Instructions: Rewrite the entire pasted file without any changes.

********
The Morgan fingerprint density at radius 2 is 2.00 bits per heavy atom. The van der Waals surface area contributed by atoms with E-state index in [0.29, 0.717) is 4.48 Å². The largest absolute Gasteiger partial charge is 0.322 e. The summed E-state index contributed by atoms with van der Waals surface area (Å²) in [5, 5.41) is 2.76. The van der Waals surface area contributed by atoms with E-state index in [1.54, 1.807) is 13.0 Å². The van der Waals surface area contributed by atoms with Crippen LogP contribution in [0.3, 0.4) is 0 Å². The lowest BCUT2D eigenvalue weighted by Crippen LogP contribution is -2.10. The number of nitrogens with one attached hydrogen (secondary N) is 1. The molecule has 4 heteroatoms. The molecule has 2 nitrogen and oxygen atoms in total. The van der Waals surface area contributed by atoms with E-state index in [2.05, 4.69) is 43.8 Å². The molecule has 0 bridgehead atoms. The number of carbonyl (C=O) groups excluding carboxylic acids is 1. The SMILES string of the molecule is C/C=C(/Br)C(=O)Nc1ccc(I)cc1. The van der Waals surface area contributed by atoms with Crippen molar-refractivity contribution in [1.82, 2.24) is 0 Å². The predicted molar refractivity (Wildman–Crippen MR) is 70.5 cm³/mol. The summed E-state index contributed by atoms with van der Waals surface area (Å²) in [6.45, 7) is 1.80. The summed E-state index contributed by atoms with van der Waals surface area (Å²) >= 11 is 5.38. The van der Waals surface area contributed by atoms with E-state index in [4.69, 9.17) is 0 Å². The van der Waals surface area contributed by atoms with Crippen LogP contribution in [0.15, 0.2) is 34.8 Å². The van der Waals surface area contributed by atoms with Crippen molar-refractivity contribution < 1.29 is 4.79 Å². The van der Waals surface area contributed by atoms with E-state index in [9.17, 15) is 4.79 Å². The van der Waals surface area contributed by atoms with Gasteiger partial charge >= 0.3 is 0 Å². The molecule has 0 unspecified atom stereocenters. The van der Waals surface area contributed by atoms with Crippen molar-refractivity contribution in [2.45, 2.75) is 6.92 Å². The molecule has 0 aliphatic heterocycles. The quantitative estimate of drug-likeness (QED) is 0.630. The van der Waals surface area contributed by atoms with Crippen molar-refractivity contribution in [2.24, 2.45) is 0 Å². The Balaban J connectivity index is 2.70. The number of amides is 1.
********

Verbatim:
The Morgan fingerprint density at radius 2 is 2.00 bits per heavy atom. The van der Waals surface area contributed by atoms with E-state index in [0.29, 0.717) is 4.48 Å². The largest absolute Gasteiger partial charge is 0.322 e. The summed E-state index contributed by atoms with van der Waals surface area (Å²) in [5, 5.41) is 2.76. The van der Waals surface area contributed by atoms with E-state index in [1.54, 1.807) is 13.0 Å². The van der Waals surface area contributed by atoms with Crippen LogP contribution in [0.3, 0.4) is 0 Å². The lowest BCUT2D eigenvalue weighted by Crippen LogP contribution is -2.10. The number of nitrogens with one attached hydrogen (secondary N) is 1. The molecule has 4 heteroatoms. The molecule has 2 nitrogen and oxygen atoms in total. The van der Waals surface area contributed by atoms with E-state index in [2.05, 4.69) is 43.8 Å². The molecule has 0 bridgehead atoms. The number of carbonyl (C=O) groups excluding carboxylic acids is 1. The SMILES string of the molecule is C/C=C(/Br)C(=O)Nc1ccc(I)cc1. The van der Waals surface area contributed by atoms with Crippen molar-refractivity contribution in [1.82, 2.24) is 0 Å². The predicted molar refractivity (Wildman–Crippen MR) is 70.5 cm³/mol. The summed E-state index contributed by atoms with van der Waals surface area (Å²) in [6.45, 7) is 1.80. The summed E-state index contributed by atoms with van der Waals surface area (Å²) >= 11 is 5.38. The van der Waals surface area contributed by atoms with E-state index in [4.69, 9.17) is 0 Å². The van der Waals surface area contributed by atoms with Crippen LogP contribution in [0.15, 0.2) is 34.8 Å². The van der Waals surface area contributed by atoms with Crippen molar-refractivity contribution < 1.29 is 4.79 Å². The van der Waals surface area contributed by atoms with E-state index in [9.17, 15) is 4.79 Å². The van der Waals surface area contributed by atoms with Gasteiger partial charge >= 0.3 is 0 Å². The molecule has 0 unspecified atom stereocenters. The van der Waals surface area contributed by atoms with Crippen molar-refractivity contribution in [2.45, 2.75) is 6.92 Å². The molecule has 0 aliphatic heterocycles. The quantitative estimate of drug-likeness (QED) is 0.630. The van der Waals surface area contributed by atoms with Crippen molar-refractivity contribution in [2.24, 2.45) is 0 Å². The Balaban J connectivity index is 2.70. The number of amides is 1.